Effigis and CRIM Working Together to Save our Soil

Nitrogen fertilizer: The Farmer’s Worst Enemy

Since the 80’s, farmers have been making intensive use of nitrogen fertilizer, which has a negative effect both on the environment and human health. According to the UN Environment Program 2020 Study, nitrogen is both “too heavily used in some places – leading to environmental disasters – and poorly distributed in others – leaving the poorest regions in dire need.”

Over the years, this practice has expanded globally and new challenges are emerging:

  • When applied outside the optimal period, fertilizer can end up in streams and rivers, causing a proliferation of algae (eutrophication) in these waterways.
  • When the amount of fertilizer is applied without knowledge of soil properties or plant needs, some may remain in the soil that is not completely absorbed by plant.
  • To estimate the required nitrogen needs, farmers rely on recommendations that are not necessarily based on adequate geospatial information. This unreliable model opens to the door to bias.
  • Measurements based on field surveys do not provide an overall view of geographic areas and soil textures at time of fertilization.

The Solution: Satellite Imagery and CRIM Machine Learning

Precision agriculture helps the farmer make better decisions. It is based on technological tools that allow, among other things, to map soils and help determine the optimal amount of fertilizer according to spatial variability of soil and other characteristics such as humidity, crop vigor, etc.

One of these tools, satellite imagery, spearheaded precision agriculture. In Québec, Effigis Geo-Solutions has developed a nitrogen fertilization recommendation tool for corn fields, based on research conducted by Agriculture and Agri-Food Canada. This tool is based, among other things, on soil texture inferred from the analysis of a time series of satellite measurements.

Effigis called on CRIM to help it exploit the data within these series of satellite images using machine learning techniques. The goal: to retrieve information on soil texture at a more detailed scale than that of 1/20000 soil maps, through high spatial resolution satellite images. And since fields are not created equal (i.e. different topographies, drainages, textures), nitrogen should be prescribed at variable rates.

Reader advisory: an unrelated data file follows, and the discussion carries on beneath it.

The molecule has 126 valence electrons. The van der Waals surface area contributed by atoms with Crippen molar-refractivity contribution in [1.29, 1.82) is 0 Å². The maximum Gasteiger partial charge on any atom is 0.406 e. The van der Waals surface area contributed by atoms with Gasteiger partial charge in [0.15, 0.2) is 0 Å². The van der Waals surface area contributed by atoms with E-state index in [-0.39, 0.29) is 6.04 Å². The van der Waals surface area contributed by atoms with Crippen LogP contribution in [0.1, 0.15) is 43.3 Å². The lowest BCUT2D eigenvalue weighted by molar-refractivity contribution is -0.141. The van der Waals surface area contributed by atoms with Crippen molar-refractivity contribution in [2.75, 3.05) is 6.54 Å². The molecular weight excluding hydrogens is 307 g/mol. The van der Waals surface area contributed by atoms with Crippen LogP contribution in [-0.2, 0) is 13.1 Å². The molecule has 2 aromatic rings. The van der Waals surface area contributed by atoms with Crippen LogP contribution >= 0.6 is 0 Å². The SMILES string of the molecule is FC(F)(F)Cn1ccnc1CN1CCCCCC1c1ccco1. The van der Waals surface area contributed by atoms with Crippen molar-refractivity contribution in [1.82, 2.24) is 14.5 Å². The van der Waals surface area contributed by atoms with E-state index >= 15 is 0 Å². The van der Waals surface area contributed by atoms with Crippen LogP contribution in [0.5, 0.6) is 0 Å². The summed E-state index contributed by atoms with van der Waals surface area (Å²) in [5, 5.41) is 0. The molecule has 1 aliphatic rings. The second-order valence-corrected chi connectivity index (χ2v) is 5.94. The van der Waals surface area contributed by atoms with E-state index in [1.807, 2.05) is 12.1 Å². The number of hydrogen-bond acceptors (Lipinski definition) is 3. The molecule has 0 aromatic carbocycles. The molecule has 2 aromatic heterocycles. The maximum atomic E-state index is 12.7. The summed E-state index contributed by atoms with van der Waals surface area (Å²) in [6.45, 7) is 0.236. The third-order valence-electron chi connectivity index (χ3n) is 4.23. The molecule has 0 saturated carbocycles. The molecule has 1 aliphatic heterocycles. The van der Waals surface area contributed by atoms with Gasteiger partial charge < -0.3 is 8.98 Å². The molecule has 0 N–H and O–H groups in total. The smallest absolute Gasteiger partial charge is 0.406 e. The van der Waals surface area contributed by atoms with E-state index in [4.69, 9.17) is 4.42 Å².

As a result, the corn field nitrogen recommendation tool now provides more detailed soil information than ever before. As a result, nitrogen maps gain in precision.

Improved precision, improved fertilizer use, improved productivity 

A farmer who traditionally applied 170 kg of nitrogen fertilizer per hectare can now adjust the amount of fertilizer by considering the most important parameters, as prescribed by the Effigis model. The result is better crop yield, consistent with sustainable development principles.  Agronomic consulting firms using the Effigis model are very satisfied with the results.

CLIMATEDATA.CA applied to transportation

November 1, 2021

Glasses-Free 3D Screen. Did you say glasses-free?

October 5, 2021

CLIMATEDATA.CA applied to Buildings

September 15, 2021
Speech

CRIM researcher receives a Discovery Grant

July 5, 2021

CLIMATEDATA.CA applied to agriculture

June 30, 2021

CLIMATEDATA.CA applied to healthcare

June 23, 2021

CRIM is part of an initiative to accelerate talent integration in businesses

April 15, 2021

The growing threat of deepfake

April 13, 2021

The chatbot: the survey’s best friend?

March 10, 2021

Emotions and Stress Detection in drone Operators

February 12, 2021

Social Media: a new book tackles privacy, security and disinformation issues head-on

February 9, 2021

Jakarto keeps a tally of fire hydrants in your city

February 1, 2021

UEAT and CRIM: A Win-Win Collaboration

November 24, 2020

VITAC acquires SOVO Technologies, a CRIM spin-off company

October 14, 2020

CRIM and K2 Geospatial, two Québec organizations with over 25 years experience, talk about adapting to climate change

October 5, 2020

The evolution of planet Earth is everyone’s business

September 11, 2020

Applying CRIM’s speech technology to Indigenous languages

December 5, 2018